Economic Indicators: Retail Sales Report
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  1. Economic Indicators: Overview
  2. Economic Indicators: Beige Book
  3. Economic Indicators: Business Outlook Survey
  4. Economic Indicators: Consumer Confidence Index (CCI)
  5. Economic Indicators: Consumer Credit Report
  6. Economic Indicators: Consumer Price Index (CPI)
  7. Economic Indicators: Durable Goods Report
  8. Economic Indicators: Employee Cost Index (ECI)
  9. Economic Indicators: Employee Situation Report
  10. Economic Indicators: Existing Home Sales
  11. Economic Indicators: Factory Orders Report
  12. Economic Indicators: Gross Domestic Product (GDP)
  13. Economic Indicators: Housing Starts
  14. Economic Indicators: Industrial Production
  15. Economic Indicators: Jobless Claims Report
  16. Economic Indicators: Money Supply
  17. Economic Indicators: Mutual Fund Flows
  18. Economic Indicators: Non-Manufacturing Report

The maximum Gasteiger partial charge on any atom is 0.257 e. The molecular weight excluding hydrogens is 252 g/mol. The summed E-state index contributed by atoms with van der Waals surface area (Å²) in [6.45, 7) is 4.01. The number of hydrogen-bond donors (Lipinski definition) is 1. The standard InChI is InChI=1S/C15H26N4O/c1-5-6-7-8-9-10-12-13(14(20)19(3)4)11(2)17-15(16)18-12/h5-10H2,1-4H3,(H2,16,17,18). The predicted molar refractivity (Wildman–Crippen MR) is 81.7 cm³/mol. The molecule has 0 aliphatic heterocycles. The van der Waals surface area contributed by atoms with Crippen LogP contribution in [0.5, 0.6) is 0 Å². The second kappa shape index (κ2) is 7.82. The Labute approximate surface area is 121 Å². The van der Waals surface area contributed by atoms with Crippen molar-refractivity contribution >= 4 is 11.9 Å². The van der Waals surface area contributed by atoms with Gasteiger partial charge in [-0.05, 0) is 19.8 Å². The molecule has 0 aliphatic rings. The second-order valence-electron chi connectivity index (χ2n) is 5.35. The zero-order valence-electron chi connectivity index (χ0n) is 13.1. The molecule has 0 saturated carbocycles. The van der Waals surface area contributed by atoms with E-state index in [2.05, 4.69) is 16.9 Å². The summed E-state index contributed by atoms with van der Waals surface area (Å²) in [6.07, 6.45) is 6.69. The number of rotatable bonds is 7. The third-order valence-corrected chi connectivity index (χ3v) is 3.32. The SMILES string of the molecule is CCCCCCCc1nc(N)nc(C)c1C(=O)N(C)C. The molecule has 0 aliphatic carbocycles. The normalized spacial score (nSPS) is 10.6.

19. Economic Indicators: Personal Income and Outlays
  20. Economic Indicators: Producer Price Index (PPI)
  21. Economic Indicators: Productivity Report
  22. Economic Indicators: Purchasing Managers Index (PMI)
  23. Economic Indicators: Retail Sales Report
  24. Economic Indicators: Trade Balance Report
  25. Economic Indicators: Wholesale Trade Report

Economic Indicators: Retail Sales Report

By Ryan Barnes

Release Date: On or around the 13th of the month
Release Time: 8:30am Eastern Standard Time
Coverage: Previous month\'s data
Released By: Census Bureau and the U.S. Department of Commerce
Latest Release: http://www.census.gov/svsd/www/advtable.html